Home Editor's Picks UK gig workers face financial exclusion when accessing loans and mortgages

UK gig workers face financial exclusion when accessing loans and mortgages

by

New research finds 76% of UK gig workers struggle to gain access basic financial products.

Rollee, a fintech start-up providing secure and consented access to income data, today reveals that over three quarters of UK gig workers surveyed struggle to gain approval from financial institutions to access financial products such as a loan or mortgage. The findings in The Hidden Cost of Gig Worker Living report from Rollee, also reveals that just over 7 in 10 (74%) UK gig workers have been denied access to basic financial products such as a loan, despite having a good credit score.

Of 1002 gig workers surveyed, over a half (60%) of gig workers have had to apply to three or more different lenders before receiving access to a credit card or loan. 10% were successful when applying to their first lender.

There are 4.4 million people working for gig economy platforms at least once a week in the UK today who contribute £20bn to the UK economy.

The hidden cost of gig worker living

The report highlights that the struggle to access financial products is having an impact on the lives of gig workers across the UK. In fact, over half (52%) of gig workers surveyed have lost out on a new home due to being declined by a bank or building society, despite knowing they have affordability.

Gig workers surveyed also expressed the struggles they experienced when accessing financial services such as loans, or credit cards. Almost a third (32%) say it has placed stress on them and their families. Others report it has caused them financial hardship (29%), has prevented them from accessing housing (20%) and impacted the opportunities available to them in life (29%).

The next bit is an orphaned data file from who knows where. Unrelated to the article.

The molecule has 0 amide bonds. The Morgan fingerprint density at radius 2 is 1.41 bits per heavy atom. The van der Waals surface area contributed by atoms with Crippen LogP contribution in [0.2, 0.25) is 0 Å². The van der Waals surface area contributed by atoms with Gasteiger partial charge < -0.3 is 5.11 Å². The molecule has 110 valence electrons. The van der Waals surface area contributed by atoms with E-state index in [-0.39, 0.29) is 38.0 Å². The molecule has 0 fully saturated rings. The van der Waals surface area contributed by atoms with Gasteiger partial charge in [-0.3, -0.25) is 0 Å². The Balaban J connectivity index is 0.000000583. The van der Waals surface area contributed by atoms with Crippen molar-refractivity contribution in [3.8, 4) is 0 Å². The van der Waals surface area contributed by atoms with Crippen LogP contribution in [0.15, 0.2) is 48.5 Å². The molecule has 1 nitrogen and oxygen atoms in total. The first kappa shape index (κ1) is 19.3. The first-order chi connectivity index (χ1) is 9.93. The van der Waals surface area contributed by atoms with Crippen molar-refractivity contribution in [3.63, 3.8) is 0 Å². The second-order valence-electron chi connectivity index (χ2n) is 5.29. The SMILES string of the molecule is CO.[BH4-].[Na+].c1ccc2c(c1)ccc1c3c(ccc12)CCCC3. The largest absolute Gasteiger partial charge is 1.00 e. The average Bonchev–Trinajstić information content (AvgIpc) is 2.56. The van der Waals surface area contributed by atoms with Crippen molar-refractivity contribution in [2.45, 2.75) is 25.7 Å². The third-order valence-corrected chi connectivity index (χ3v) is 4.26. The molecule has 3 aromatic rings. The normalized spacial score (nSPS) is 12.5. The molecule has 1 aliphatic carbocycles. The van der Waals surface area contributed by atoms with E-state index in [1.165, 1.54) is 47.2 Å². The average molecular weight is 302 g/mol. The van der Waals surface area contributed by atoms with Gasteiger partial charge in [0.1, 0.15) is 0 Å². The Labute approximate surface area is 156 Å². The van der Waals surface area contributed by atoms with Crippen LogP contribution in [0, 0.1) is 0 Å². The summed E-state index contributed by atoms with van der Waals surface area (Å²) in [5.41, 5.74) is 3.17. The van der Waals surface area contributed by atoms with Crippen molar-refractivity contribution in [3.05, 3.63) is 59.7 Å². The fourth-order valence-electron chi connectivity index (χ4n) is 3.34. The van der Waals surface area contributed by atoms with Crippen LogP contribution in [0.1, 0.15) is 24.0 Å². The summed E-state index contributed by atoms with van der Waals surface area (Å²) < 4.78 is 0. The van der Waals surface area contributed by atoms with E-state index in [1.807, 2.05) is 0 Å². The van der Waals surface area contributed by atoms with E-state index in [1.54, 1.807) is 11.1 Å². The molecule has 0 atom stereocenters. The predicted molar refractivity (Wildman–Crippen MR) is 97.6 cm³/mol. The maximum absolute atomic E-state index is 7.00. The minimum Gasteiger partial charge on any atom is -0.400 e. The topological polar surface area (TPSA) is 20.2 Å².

Looking ahead, 80% of gig workers surveyed feel concerned that the current-economic climate will impact their ability to be approved for a loan and to help with the cost of living throughout winter and the Christmas period, 25% will apply for a loan over the next couple of months.

A reliable source

It’s important to note that the survey was commissioned by Rollee and conducted by Opinion Matters, among a sample of 1002 gig workers in the UK working in at least 1 self-employed job, or platform job. Fieldwork was carried out between 7th November – 14th November 2022. Opinion Matters abides by and employs members of the Market Research Society which is based on the ESOMAR principles.

When a sector is pulling in and creating vast amounts of income, there seems to be no justifiable words to describe the reasoning behind the financial power houses’ decisions.

Ali Hamriti, CEO and Co-founder at Rollee commented:

‘This research reveals the level of financial exclusion gig workers are facing. The struggle gig workers experience is not because they can’t afford a loan or mortgage, but because the current credit scoring systems of financial institutions are not set up to verify their multiple records of income and employment data. And with financial institutions under increasing pressure this results in workers being denied access to products they should be entitled to.

‘Self-employed workers need a fair chance to be able to prove their solvency to financial institutions. As the number of independent workers continues to rise, it is vital that financial organisations find new ways to gain full visibility of self-employed workers’ employment data to assess them fairly, and ensure they are not excluded from financial products just because of their working status.’

Rollee helps financial institutions to make fair and accurate decisions when applying for financial services. In the UK, Rollee is working with lenders, insurances, accountants and PCO fleet managers to provide them with a gateway to gain easy, reliable and fast access to income and employment data.

*Respondents who have applied for financial products since being a gig worker

Cherry Martin

Cherry is Associate Editor of Business Matters with responsibility for planning and writing future features, interviews and more in-depth pieces for what is now the UK’s largest print and online source of current business news.

Related Posts